As I approach my 60th birthday, I want to write about some of the places in the USA where I have sought out some of the rarer butteflies I have seen over the years. At first I thought of ranking them in a "Top Ten Butterfly Hot Spots" format, but realized quickly that there is no way for me to do that in any meaningful way (meaningful to me or others). Butterflying, like birding, is an inevitable mix of returning to favorite locations and heading off to places where you have never been before. Everyone has their own quirks and preferences, and I probably have more eccentricities than most, even in a pool composed primarily of eccentrics.
Big Pine Key is the largest of Florida's Lower Keys. Although it is dreadfully overdeveloped, as are most of the Keys (and all of the larger ones) it still has some decent habitat because of the presence of the Key Deer, an endangered subspecies of the abundant White-tailed Deer. This subspecies is often said to be "collie-sized" which strikes me as an exagggeration, but, in any event, they are noticeably smaller than their conspecifics on the mainland. A certain amount of land has been set aside for them in the National Key Deer Refuge and, just as importantly, there is a lot of land in private hands that the state will not grant permits for building on because it would have an adverse impact on the deer, or at least that appears to have been the case the last time I was down there. (The politics of of all this is beyond the scope of this piece, but the point is, as long as there is some land protected from development because of the legal status of the Key Deer, there will be some habitat for the special butterflies as well, although that is no guarantee that they will not suffer from other impacts such as introduction of non-native species, etc.)
Without checking my notebooks, my recollection is my first trip there was in May of 1986, and it was the habitat photos in Paul Opler's and George Krizek's classic "Butterflies East of the Great Plains" that put the craving to visit there in me. I can't recall without checking my notebooks how many times I have been there since, but I went quite a few times when I was involved in Florida's tobacco litigation in the 90s.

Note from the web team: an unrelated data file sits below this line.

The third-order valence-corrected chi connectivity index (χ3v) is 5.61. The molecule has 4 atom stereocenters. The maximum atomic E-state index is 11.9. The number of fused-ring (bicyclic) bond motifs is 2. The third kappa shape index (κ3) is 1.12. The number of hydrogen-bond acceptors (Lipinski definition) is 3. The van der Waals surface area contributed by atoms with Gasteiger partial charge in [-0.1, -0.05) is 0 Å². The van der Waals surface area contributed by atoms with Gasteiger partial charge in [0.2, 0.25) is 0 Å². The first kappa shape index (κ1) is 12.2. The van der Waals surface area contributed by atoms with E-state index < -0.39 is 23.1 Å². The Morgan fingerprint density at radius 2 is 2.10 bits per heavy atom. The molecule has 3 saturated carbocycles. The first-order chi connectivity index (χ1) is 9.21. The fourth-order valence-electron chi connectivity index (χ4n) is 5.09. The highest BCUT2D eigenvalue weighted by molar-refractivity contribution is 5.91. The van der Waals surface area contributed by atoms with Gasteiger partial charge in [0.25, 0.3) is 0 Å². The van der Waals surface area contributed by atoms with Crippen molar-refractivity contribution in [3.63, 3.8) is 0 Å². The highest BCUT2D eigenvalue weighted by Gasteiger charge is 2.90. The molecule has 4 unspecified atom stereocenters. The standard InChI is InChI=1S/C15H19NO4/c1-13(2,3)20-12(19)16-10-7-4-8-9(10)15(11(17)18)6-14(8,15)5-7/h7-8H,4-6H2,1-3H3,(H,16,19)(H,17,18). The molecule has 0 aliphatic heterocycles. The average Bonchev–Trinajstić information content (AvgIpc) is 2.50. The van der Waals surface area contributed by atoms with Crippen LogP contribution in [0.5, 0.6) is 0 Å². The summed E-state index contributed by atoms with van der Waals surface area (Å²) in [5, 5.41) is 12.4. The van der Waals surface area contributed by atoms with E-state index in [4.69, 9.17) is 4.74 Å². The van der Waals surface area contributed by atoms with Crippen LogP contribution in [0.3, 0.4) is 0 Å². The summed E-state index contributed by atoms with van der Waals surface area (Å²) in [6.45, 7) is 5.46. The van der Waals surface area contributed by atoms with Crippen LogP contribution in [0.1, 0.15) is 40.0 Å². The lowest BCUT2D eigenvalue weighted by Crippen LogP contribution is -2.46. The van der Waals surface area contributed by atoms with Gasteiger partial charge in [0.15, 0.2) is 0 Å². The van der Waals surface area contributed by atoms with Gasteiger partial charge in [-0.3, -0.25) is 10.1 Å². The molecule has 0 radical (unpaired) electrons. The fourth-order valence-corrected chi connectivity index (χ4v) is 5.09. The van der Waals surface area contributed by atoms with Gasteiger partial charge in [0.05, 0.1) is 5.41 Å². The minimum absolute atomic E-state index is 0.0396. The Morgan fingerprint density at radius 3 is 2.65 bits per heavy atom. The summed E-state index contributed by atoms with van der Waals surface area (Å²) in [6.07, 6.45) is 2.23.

There are four main butterfly habitats on BPK and the Keys in general : tropical pine forest/scrub, hardwood hammocks, salt marshes and mangove thickets, each with its own suite of specialists. Add to this mix the gardens and lawns associated with the residential areas and there is habitat for a wide array of species. In fact, BPK has 68 species recorded from it according to "Butterflies of the Florida Keys" by Marc Minno and Tom Emmel (1993). That is more than any other Key except Key Largo which is much larger and much closer to the mainland. Since that list was published, at least one other species appeared on BPK for a few years and then died out - - Ammon or Nickerbean Blue. Other species are declining and may already be gone, including the beautiful Florida Leafwing. Why these species are disappearing is anyone's guess but the usual suspects come to mind: invasive plants, invasive insect parasitoids, habitatat degradation, including aerial spraying of insecticides for mosquito control, etc. It is even reported that on nearby Bahia Honda Key, a population of Miami Blues was wiped out by introduced iguanas destroying the host plants. Wouldn't surprise me, but who knows?
But there are still species on BPK that you are unlikely to find anywhere else in the USA as easily as they are spotted there. There are hotels on BPK and on the nearby Keys as well. To get there you can fly to Miami and drive south or fly to Key West and drive north. My experience is the best time to go is from late February to May. It gets too hot and dry in the summer months for the butterflies, let alone people.